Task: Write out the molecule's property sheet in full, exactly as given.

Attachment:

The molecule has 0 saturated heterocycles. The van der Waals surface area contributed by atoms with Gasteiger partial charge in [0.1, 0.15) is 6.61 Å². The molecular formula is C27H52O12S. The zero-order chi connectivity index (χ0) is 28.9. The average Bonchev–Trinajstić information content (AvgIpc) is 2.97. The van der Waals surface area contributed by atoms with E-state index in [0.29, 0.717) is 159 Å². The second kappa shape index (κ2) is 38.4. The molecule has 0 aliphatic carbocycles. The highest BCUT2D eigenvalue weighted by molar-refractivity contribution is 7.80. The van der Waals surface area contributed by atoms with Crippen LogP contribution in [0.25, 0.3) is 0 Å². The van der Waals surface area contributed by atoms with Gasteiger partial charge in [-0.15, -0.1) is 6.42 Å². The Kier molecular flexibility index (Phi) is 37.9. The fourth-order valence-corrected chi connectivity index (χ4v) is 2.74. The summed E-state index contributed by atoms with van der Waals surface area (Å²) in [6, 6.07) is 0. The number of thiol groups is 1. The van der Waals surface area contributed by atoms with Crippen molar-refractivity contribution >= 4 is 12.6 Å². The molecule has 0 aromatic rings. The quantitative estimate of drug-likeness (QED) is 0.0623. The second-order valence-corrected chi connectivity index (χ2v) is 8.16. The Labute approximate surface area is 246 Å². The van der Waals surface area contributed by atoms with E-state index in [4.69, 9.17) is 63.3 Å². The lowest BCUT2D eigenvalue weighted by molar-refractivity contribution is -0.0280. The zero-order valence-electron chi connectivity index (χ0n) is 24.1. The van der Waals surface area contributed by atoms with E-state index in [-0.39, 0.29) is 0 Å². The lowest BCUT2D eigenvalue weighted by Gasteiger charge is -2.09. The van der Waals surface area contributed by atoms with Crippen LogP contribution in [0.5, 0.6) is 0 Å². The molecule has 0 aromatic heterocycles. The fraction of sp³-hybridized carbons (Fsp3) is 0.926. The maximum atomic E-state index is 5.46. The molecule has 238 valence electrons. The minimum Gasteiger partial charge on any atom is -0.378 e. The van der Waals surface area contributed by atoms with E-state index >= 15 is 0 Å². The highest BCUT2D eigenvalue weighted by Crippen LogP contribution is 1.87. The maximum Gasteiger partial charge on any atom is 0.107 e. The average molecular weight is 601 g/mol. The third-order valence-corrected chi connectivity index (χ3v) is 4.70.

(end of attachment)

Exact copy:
The molecule has 0 saturated heterocycles. The van der Waals surface area contributed by atoms with Gasteiger partial charge in [0.1, 0.15) is 6.61 Å². The molecular formula is C27H52O12S. The zero-order chi connectivity index (χ0) is 28.9. The average Bonchev–Trinajstić information content (AvgIpc) is 2.97. The van der Waals surface area contributed by atoms with E-state index in [0.29, 0.717) is 159 Å². The second kappa shape index (κ2) is 38.4. The molecule has 0 aliphatic carbocycles. The highest BCUT2D eigenvalue weighted by molar-refractivity contribution is 7.80. The van der Waals surface area contributed by atoms with Crippen LogP contribution in [0.25, 0.3) is 0 Å². The van der Waals surface area contributed by atoms with Gasteiger partial charge in [-0.15, -0.1) is 6.42 Å². The Kier molecular flexibility index (Phi) is 37.9. The fourth-order valence-corrected chi connectivity index (χ4v) is 2.74. The summed E-state index contributed by atoms with van der Waals surface area (Å²) in [6, 6.07) is 0. The number of thiol groups is 1. The van der Waals surface area contributed by atoms with Crippen molar-refractivity contribution >= 4 is 12.6 Å². The molecule has 0 aromatic rings. The quantitative estimate of drug-likeness (QED) is 0.0623. The second-order valence-corrected chi connectivity index (χ2v) is 8.16. The Labute approximate surface area is 246 Å². The van der Waals surface area contributed by atoms with E-state index in [4.69, 9.17) is 63.3 Å². The lowest BCUT2D eigenvalue weighted by molar-refractivity contribution is -0.0280. The zero-order valence-electron chi connectivity index (χ0n) is 24.1. The van der Waals surface area contributed by atoms with E-state index in [-0.39, 0.29) is 0 Å². The lowest BCUT2D eigenvalue weighted by Gasteiger charge is -2.09. The van der Waals surface area contributed by atoms with Crippen LogP contribution in [0.5, 0.6) is 0 Å². The molecule has 0 aromatic heterocycles. The fraction of sp³-hybridized carbons (Fsp3) is 0.926. The maximum atomic E-state index is 5.46. The molecule has 238 valence electrons. The minimum Gasteiger partial charge on any atom is -0.378 e. The van der Waals surface area contributed by atoms with E-state index >= 15 is 0 Å². The highest BCUT2D eigenvalue weighted by Crippen LogP contribution is 1.87. The maximum Gasteiger partial charge on any atom is 0.107 e. The average molecular weight is 601 g/mol. The third-order valence-corrected chi connectivity index (χ3v) is 4.70.